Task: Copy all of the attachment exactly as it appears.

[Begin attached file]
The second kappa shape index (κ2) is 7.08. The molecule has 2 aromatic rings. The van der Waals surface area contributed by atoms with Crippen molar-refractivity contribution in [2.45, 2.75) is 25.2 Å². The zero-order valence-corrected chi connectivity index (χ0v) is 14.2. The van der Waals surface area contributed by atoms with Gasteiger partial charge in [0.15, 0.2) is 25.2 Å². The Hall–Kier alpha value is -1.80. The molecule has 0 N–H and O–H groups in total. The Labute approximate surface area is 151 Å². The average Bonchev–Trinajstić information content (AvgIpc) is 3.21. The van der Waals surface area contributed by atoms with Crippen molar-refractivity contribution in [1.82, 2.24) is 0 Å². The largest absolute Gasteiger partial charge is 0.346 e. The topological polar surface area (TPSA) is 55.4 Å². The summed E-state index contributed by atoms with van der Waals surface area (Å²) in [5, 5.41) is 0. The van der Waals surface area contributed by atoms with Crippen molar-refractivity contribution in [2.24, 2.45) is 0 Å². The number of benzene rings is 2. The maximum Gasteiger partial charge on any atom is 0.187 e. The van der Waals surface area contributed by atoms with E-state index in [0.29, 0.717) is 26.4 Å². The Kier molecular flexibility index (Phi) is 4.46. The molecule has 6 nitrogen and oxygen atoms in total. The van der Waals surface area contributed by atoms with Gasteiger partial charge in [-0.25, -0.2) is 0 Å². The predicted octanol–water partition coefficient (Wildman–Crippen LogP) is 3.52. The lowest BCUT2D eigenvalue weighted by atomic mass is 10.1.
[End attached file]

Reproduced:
The second kappa shape index (κ2) is 7.08. The molecule has 2 aromatic rings. The van der Waals surface area contributed by atoms with Crippen molar-refractivity contribution in [2.45, 2.75) is 25.2 Å². The zero-order valence-corrected chi connectivity index (χ0v) is 14.2. The van der Waals surface area contributed by atoms with Gasteiger partial charge in [0.15, 0.2) is 25.2 Å². The Hall–Kier alpha value is -1.80. The molecule has 0 N–H and O–H groups in total. The Labute approximate surface area is 151 Å². The average Bonchev–Trinajstić information content (AvgIpc) is 3.21. The van der Waals surface area contributed by atoms with Crippen molar-refractivity contribution in [1.82, 2.24) is 0 Å². The largest absolute Gasteiger partial charge is 0.346 e. The topological polar surface area (TPSA) is 55.4 Å². The summed E-state index contributed by atoms with van der Waals surface area (Å²) in [5, 5.41) is 0. The van der Waals surface area contributed by atoms with Crippen molar-refractivity contribution in [2.24, 2.45) is 0 Å². The number of benzene rings is 2. The maximum Gasteiger partial charge on any atom is 0.187 e. The van der Waals surface area contributed by atoms with E-state index in [0.29, 0.717) is 26.4 Å². The Kier molecular flexibility index (Phi) is 4.46. The molecule has 6 nitrogen and oxygen atoms in total. The van der Waals surface area contributed by atoms with Gasteiger partial charge in [-0.25, -0.2) is 0 Å². The predicted octanol–water partition coefficient (Wildman–Crippen LogP) is 3.52. The lowest BCUT2D eigenvalue weighted by atomic mass is 10.1.